Abortion debate should get real and get rid of false semantics

By Jason Lewis

Normally when people disagree, they take up two opposite sides of the issue on which they disagree. People who were in favor of the retaining the Chief as our university’s mascot, for example, were pro-Chief and those opposed were anti-Chief. Why is it, then that each side of the abortion issue is allowed to be “pro.” It gives the impression that they have no idea what they are fighting about. In the event that this is the case, and people are just confused about the issue, I thought I might help clarify the matter.

The pro-life movement, closely associated with the anti-choice movement, consists of people who think that life, in undefined (and therefore limitless) forms, is worth preserving at all costs. The only cost that might exclude life from being worth preserving is the risk of losing the life of the mother, or the risk of introducing a baby produced from rape into the world.

Some zealous pro-lifers feel the importance of life on every level so deeply that they demonstrate their position in the only way that makes sense: killing people. The murder of abortionists is a clear demonstration of pro-life’s involvement in this debate. However, it would be negligent of me not to mention the pro-lifers’ allies, the anti-choicers.

One of the biggest features of the anti-choice movement is the issue of accountability. No choice means one does not make any decisions, and if one’s not making the decisions, well, one mustn’t be held at fault. Instead, God frequently shoulders the blame. In the absence of religious beliefs, an anti-choicer might blame fate or the cosmos. But regardless of who is responsible for, say, a leaky condom, an anti-choicer maintains that, and can possibly be comforted by, the fact that they can’t do anything about it.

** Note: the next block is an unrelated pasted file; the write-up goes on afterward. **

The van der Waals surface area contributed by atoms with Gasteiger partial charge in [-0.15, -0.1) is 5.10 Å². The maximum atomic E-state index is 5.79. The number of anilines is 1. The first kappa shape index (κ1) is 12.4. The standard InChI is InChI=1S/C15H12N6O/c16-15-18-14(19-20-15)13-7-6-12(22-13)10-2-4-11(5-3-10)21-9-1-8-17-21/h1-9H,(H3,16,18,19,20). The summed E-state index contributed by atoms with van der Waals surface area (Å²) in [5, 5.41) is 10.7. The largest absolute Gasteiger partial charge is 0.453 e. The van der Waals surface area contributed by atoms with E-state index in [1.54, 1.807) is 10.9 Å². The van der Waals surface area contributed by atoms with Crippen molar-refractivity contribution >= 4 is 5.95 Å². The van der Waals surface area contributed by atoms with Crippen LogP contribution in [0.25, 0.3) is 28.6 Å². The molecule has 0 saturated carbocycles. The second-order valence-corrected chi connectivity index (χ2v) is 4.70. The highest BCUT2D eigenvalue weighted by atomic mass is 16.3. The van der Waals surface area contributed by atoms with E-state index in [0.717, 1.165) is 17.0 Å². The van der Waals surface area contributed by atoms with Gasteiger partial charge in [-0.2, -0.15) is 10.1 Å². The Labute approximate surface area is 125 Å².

The pro-choice movement is made up of people who think that a person’s freedom to choose what gets done with and inside their body is inalienable, and, therefore, their own. These people do not believe in implied consent that comes up in legal troubles when they are pulled over, as well as lengthy discussions about whether to accept the consequences of their copulations or not.

Being pro-choice isn’t too bad for them, either. Psychologists have shown that people live healthier, more productive lives when they feel empowered to make their own choices. With this in mind, it would seem that anti-life is the way to go as far as longevity is concerned.

But in case longevity isn’t your goal, pro-choice is still your ticket. Pro-choicers think killing a baby is OK if it is within your body, so of course they will be supportive of your choice to kill yourself. Kantians would likely agree; suicide is an innate freedom because it only directly involves yourself. Long or short, the pro-choice stance is that it is your life, so you get to choose.

All of the killing involved in the pro-choice point of view is probably what attracts the anti-lifers to their side. Anti-lifers, as one can infer, are simply against preserving life. It has been my experience that very few people actually claim to be “anti-life,” but rather simply, are not exactly “in favor of” life. Fortunately for the anti-life movement, it is covered under the umbrella of “pro-choice,” so girls will still go out with them.

Somewhere along the line, the “life” debate and the “choice” debate got mixed together. The hybrid debate that has resulted is ridiculous. The fact that there has not been any resolution on this subject should be taken as an indicator that the argument has not been well established. Only when you don’t really know what is being argued can you have so much heated discussion that yields so little progress. Now that I have outlined the four different groups involved in the two sides of the abortion issue, I hope that more productive arguing will follow.

And a small suggestion: How about reforming the matter to pro- and anti-abortion? This might weed out arguments that have nothing to do with fetuses to begin with.